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Russia warns Google over comments about downranking government-linked news sites

Russia warns Google over comments about downranking government-linked news sites

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Russian communications agency Roskomnadzor has reportedly asked Google to clarify a statement from Alphabet executive chairman Eric Schmidt, who suggested the search engine would downrank results from government-funded media outlets RT and Sputnik.

Agency head Alexander Zharov told the Interfax news service that his office sent a letter requesting more detail about comments Schmidt made to an audience at the Halifax International Security Forum, Reuters writes. “We will receive an answer and understand what to do next,” Zhorov said, according to Interfax. “We hope our opinion will be heard, and we won’t have to resort to more serious” retaliation.

Schmidt was responding to an audience member who mentioned Sputnik’s prominence in Google news alerts and questioned its participation in Google Adsense monetization. “We're well aware of this one, and we're working on detecting this kind of scenario you're describing, and again, de-ranking those kinds of sites,” said Schmidt. “It's basically RT and Sputnik are the two, and there's a whole bunch of coverage about what we're doing there. But we're well aware of it, we're trying to engineer the systems to prevent it. We don’t want to ban the sites; that's not how we operate.”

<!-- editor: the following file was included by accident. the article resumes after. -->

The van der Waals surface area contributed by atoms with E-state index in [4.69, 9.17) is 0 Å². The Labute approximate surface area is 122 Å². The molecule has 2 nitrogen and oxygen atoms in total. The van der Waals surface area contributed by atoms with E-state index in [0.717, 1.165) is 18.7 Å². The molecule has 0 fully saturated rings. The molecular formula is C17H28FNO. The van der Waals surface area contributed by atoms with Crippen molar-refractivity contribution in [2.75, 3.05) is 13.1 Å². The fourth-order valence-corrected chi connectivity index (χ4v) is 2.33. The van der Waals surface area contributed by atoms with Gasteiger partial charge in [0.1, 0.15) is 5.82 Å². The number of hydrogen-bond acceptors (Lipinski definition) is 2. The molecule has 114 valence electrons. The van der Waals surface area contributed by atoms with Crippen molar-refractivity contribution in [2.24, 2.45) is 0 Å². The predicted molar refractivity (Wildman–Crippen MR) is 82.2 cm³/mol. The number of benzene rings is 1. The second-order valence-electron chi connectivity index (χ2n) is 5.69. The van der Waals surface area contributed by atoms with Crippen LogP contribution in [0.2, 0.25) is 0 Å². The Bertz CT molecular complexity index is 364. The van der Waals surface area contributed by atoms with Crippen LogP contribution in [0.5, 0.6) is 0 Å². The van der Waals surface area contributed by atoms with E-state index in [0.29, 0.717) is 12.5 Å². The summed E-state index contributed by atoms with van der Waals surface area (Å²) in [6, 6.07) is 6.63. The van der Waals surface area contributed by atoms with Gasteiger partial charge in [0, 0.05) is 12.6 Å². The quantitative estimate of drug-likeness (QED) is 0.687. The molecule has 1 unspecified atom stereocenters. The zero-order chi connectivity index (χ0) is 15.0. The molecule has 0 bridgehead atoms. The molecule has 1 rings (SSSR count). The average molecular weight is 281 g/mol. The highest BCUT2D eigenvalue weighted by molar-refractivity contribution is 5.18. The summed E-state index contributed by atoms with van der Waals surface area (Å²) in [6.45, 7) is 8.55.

Sputnik quotes Zharov as saying that he will wait to “see how discriminating this measure will be in its practical embodiment” before taking future action.

Other companies and organizations, including US intelligence agencies, have accused Sputnik and RT of spreading politically motivated misinformation and propaganda. Twitter banned the two broadcasters from its advertising network last month, citing a need to “help protect the integrity of the user experience,” though they remain members of the platform itself.

Google spokesperson Andrea Faville told Reuters that Schmidt’s comments referred to general search ranking improvements that were announced in April, including moves to promote “authoritative” pages and demote “low-quality content.” Google declined to comment on the letter to The Verge, but Faville reiterated that Schmidt was talking about “ongoing efforts to improve search quality,” and that there were “no concrete plans to share” about the process. “We don't change our algorithms to re-rank individual sites,” she said.